Paul and I stood on the beach looking down on the pink flesh, not touching it. It was one of those days that began with a moist fog settling over everything, a heavy misty cover, obscuring only but the first twenty or so feet of water. Then, as locals always predicted, it “burned off,” had gotten considerably warmer and bright; we shielded our eyes from the sparkling prisms of light on the water and squinted at the blue, cloudless sky above a relentlessly hopeful horizon.
“Look how neat those cuts are,” Paul said, referring to the two-inch-thick sides of the rectangular chunk of flesh, about ten inches long and ten inches wide. We spotted another one, a little way down the beach.
“Is this some kind of bait?” I said. “But for what possible fish?”
“It looks like it was cut with a sharp knife,” Paul said. “Like a butcher or flensing knife--what they used to cut through whale blubber.”
“Well, no one here is whaling now. . . It sort of reminds me of pig flesh,” I said. “Someone had a pig roast at Wood End and some chunks floated over?”
“It may be left over from a necropsy of a whale somewhere.” He told me although tides and currents were considered before whale parts where deposited at sea, sometimes things didn’t go as planned.
In my thirteen years living on Cape Cod, I would see the spectacular spouts and breaching of whales from shore or a whale watch boat, but I would never see a dead whale. But Paul had seen the bright red hole where a plug of blubber had been removed from a humpback and the large squares of whale fat removed for examination in a lab in Woods Hole or at the New England Aquarium. The sight and smell of a rotting whale over forty feet long and nearly 80,000 pounds, he assured me, is not easily forgotten.
“Ah, that distinct odor of death,” we recently joked as we entered our 1880s Vermont home, “but such a charming house!” We could smell, but not see, a dead animal, perhaps a mouse, a squirrel, or some other creature that had died within the walls. Twice we have smelled this odor, and both times it took several weeks for it to go away. I have often wished for x-ray vision to see through our walls to the skeletons of mice, squirrels, voles, and other creatures trapped inside like our own fossil museum.
When we did actually find a body it was that of our neighbor across the street in our Vermont village. She had been dead for seven to ten days according to the medical examiner, and while she had cancer, her alcoholism (which she had managed to hide from us and most everyone else) had apparently been the primary culprit. Her dog, a shepherd mix, was found next to her, barely alive, dehydrated and thirty pounds underweight.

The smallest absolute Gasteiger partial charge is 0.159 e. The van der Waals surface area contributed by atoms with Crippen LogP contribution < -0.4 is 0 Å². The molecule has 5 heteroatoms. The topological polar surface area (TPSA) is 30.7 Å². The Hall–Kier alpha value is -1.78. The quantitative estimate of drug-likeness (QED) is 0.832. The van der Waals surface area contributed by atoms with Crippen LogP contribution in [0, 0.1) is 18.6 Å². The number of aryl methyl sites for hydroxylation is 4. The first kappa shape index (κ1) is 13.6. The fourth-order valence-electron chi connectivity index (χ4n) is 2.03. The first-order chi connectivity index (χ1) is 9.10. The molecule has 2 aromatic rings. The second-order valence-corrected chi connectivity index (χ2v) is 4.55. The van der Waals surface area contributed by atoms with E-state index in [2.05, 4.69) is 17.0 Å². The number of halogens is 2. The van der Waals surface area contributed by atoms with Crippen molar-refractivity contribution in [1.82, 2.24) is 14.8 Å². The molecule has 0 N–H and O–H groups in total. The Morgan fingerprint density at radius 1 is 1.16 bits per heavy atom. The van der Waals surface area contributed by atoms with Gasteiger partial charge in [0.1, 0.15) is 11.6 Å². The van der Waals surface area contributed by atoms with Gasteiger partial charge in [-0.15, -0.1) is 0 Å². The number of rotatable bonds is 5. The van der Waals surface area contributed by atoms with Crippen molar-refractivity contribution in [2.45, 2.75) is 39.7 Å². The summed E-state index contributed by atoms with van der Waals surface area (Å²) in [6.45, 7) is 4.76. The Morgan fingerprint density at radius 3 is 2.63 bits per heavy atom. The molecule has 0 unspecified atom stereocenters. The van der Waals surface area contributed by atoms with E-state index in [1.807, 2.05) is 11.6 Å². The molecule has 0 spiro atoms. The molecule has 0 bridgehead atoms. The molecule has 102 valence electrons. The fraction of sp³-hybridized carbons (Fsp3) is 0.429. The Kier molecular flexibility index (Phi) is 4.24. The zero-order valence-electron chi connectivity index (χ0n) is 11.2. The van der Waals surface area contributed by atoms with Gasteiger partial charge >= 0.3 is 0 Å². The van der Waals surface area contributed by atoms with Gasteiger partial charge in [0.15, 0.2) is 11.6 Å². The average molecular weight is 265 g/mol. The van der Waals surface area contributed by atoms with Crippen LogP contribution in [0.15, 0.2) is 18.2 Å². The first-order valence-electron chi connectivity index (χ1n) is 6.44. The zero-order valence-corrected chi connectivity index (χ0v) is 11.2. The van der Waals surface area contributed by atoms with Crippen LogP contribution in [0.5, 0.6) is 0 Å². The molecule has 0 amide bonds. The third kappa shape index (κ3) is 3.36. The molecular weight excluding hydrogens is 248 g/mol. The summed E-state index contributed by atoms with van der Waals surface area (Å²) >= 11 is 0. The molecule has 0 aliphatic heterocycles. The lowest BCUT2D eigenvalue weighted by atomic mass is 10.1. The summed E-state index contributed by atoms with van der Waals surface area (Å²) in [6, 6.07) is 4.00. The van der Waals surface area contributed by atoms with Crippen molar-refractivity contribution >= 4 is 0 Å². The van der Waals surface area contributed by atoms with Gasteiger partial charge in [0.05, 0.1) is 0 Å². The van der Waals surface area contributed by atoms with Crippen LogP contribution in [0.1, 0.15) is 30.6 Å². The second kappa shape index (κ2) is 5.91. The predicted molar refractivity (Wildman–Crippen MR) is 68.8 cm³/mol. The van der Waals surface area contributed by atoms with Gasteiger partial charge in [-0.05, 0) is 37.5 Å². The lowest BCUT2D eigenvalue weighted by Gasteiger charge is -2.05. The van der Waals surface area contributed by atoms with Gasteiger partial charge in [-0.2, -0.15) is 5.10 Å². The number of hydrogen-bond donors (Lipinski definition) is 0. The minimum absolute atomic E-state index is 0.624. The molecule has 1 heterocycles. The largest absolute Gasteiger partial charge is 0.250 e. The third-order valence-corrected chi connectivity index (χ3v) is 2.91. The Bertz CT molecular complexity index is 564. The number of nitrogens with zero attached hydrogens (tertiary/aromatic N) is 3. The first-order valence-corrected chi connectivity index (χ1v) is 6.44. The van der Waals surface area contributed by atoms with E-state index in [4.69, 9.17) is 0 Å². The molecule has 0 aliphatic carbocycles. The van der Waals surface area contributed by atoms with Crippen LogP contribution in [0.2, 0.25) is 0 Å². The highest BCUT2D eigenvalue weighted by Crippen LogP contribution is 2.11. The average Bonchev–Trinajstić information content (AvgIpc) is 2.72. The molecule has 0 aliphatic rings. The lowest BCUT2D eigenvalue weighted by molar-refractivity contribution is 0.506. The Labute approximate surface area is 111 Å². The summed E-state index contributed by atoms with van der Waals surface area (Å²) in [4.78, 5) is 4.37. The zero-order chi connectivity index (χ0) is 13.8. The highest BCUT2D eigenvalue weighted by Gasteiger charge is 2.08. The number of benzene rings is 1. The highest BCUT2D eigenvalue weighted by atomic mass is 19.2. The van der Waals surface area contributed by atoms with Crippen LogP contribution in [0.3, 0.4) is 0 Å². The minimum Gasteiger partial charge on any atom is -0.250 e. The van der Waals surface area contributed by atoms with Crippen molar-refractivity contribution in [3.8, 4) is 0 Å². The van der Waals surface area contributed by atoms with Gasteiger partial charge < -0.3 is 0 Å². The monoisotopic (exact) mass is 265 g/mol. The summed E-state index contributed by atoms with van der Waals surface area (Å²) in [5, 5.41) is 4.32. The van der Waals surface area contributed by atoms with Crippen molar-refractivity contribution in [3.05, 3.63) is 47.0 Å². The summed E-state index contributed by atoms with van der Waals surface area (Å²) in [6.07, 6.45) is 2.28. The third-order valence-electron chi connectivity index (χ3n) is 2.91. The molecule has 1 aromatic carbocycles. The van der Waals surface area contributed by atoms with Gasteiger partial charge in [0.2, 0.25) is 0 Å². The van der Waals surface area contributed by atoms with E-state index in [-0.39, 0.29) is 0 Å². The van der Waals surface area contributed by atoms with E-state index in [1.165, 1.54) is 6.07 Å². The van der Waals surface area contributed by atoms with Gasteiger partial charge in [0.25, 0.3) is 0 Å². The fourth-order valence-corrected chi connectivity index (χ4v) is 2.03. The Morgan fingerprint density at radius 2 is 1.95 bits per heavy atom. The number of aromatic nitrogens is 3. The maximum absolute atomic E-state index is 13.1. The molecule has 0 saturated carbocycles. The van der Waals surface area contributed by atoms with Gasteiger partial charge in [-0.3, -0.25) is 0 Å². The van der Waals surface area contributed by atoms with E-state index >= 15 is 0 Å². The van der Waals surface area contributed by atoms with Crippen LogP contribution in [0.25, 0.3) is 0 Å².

Her decomposing body lay on the couch in the cluttered basement room that had become her living space in the rambling home, which had begun decaying around her since she had retired early, lost her way, her money, and the ability to keep up with things. The furnace didn’t work, the water didn’t run, the dark shingles on the roof were tinged green with moss. The room was dark, but when one of the state troopers, who had shown up with his partner forty-five minutes after the EMTs, shined his flashlight around the dingy room, the dazed dog’s eyes glimmered dully but he did not move and our neighbor’s body was seen, fully clothed, turned toward the crease of the couch. Some liquid, watery yellow and red, had begun to ooze from her body and leave a large, dark stain on the couch. I had been called in to try and encourage the dog to get off the couch to leave his owner with whom he clearly was resigned to die. I did not remember his name, for I had not heard it in a couple years. A sickly sweet smell entered my nostrils and settled in my nasal cavity.
Later that day I stood in our bedroom on the second floor looking across the street to our neighbor’s battered, lonely house and the curve of the river that wound around the back of it and flowed under the bridge just beyond. The sickly sweet smell lingered in my sinuses. I wanted to remember it; it was sacred. I thought of the burning ghats along the Ganges in India where an average of eighty bodies are burned all day, every day, and of the sky burials of adherents to Vajrayana Buddhism, when a deceased body is chopped up by the rogyapas (body-breakers) and left for vultures to devour. The belief is the soul is gone from the body and the lives of smaller rodents and other animals are spared.
There are the spared rodents of Tibet, Nepal, and Mongolia, and those that have decayed inside the walls of our house. In the Vermont countryside as we tried and failed to save a fawn attacked by fisher cats, or to revive one of our chickens, maimed by a raccoon, by caring for it in a basket inside our home, everyday mortalities remind us of life. We remember too the lessons learned by the little deaths of a beachside community shaped by its shifting cultural, economic, and historic moods and tides, like the distinct cast of the moon on the sea in each season of each year, decade, and century.
Recently, we drove home from a dinner celebrating our wedding anniversary along quiet, dark roads on a clear, crisp evening, with radiant stars shimmering through the winter’s fishnet sky, and spotted what we thought was a dead dog. It turned out to be a young coyote, struck by a car. We got out and silently carried it to the edge of a snowy field alongside the road. A tender breeze touched the coyote’s body, and its lush white and brown fur fluttered in the moonlight.